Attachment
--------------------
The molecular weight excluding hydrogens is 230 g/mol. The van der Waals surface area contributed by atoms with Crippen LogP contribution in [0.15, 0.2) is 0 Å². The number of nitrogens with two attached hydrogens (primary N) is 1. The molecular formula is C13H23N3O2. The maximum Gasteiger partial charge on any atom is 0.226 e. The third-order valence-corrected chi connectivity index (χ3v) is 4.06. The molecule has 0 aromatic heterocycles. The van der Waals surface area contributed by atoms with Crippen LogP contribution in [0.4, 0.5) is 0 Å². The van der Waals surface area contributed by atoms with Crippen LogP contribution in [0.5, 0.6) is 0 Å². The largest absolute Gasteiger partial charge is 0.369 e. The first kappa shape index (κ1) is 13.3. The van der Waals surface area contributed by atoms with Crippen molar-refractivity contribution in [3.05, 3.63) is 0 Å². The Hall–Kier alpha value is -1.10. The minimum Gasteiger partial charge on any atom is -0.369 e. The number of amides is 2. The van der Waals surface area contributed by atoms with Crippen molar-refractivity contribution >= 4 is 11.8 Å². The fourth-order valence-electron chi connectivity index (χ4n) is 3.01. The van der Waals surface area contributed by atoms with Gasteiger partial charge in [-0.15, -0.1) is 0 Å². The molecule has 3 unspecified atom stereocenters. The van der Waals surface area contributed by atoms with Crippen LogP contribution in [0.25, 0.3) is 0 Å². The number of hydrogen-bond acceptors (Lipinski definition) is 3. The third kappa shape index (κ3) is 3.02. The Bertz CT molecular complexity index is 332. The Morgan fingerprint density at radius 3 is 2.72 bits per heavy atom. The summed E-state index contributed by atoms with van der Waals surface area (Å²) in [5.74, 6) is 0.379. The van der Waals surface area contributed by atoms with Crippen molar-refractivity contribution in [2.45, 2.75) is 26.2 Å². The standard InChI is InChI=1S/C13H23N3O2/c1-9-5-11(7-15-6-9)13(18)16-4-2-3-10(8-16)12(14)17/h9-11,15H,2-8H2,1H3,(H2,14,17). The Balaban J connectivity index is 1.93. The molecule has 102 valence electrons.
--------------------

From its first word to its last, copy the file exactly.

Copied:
The molecular weight excluding hydrogens is 230 g/mol. The van der Waals surface area contributed by atoms with Crippen LogP contribution in [0.15, 0.2) is 0 Å². The number of nitrogens with two attached hydrogens (primary N) is 1. The molecular formula is C13H23N3O2. The maximum Gasteiger partial charge on any atom is 0.226 e. The third-order valence-corrected chi connectivity index (χ3v) is 4.06. The molecule has 0 aromatic heterocycles. The van der Waals surface area contributed by atoms with Crippen LogP contribution in [0.4, 0.5) is 0 Å². The van der Waals surface area contributed by atoms with Crippen LogP contribution in [0.5, 0.6) is 0 Å². The largest absolute Gasteiger partial charge is 0.369 e. The first kappa shape index (κ1) is 13.3. The van der Waals surface area contributed by atoms with Crippen molar-refractivity contribution in [3.05, 3.63) is 0 Å². The Hall–Kier alpha value is -1.10. The minimum Gasteiger partial charge on any atom is -0.369 e. The number of amides is 2. The van der Waals surface area contributed by atoms with Crippen molar-refractivity contribution >= 4 is 11.8 Å². The fourth-order valence-electron chi connectivity index (χ4n) is 3.01. The van der Waals surface area contributed by atoms with Gasteiger partial charge in [-0.15, -0.1) is 0 Å². The molecule has 3 unspecified atom stereocenters. The van der Waals surface area contributed by atoms with Crippen LogP contribution in [0.25, 0.3) is 0 Å². The number of hydrogen-bond acceptors (Lipinski definition) is 3. The third kappa shape index (κ3) is 3.02. The Bertz CT molecular complexity index is 332. The Morgan fingerprint density at radius 3 is 2.72 bits per heavy atom. The summed E-state index contributed by atoms with van der Waals surface area (Å²) in [5.74, 6) is 0.379. The van der Waals surface area contributed by atoms with Crippen molar-refractivity contribution in [2.45, 2.75) is 26.2 Å². The standard InChI is InChI=1S/C13H23N3O2/c1-9-5-11(7-15-6-9)13(18)16-4-2-3-10(8-16)12(14)17/h9-11,15H,2-8H2,1H3,(H2,14,17). The Balaban J connectivity index is 1.93. The molecule has 102 valence electrons.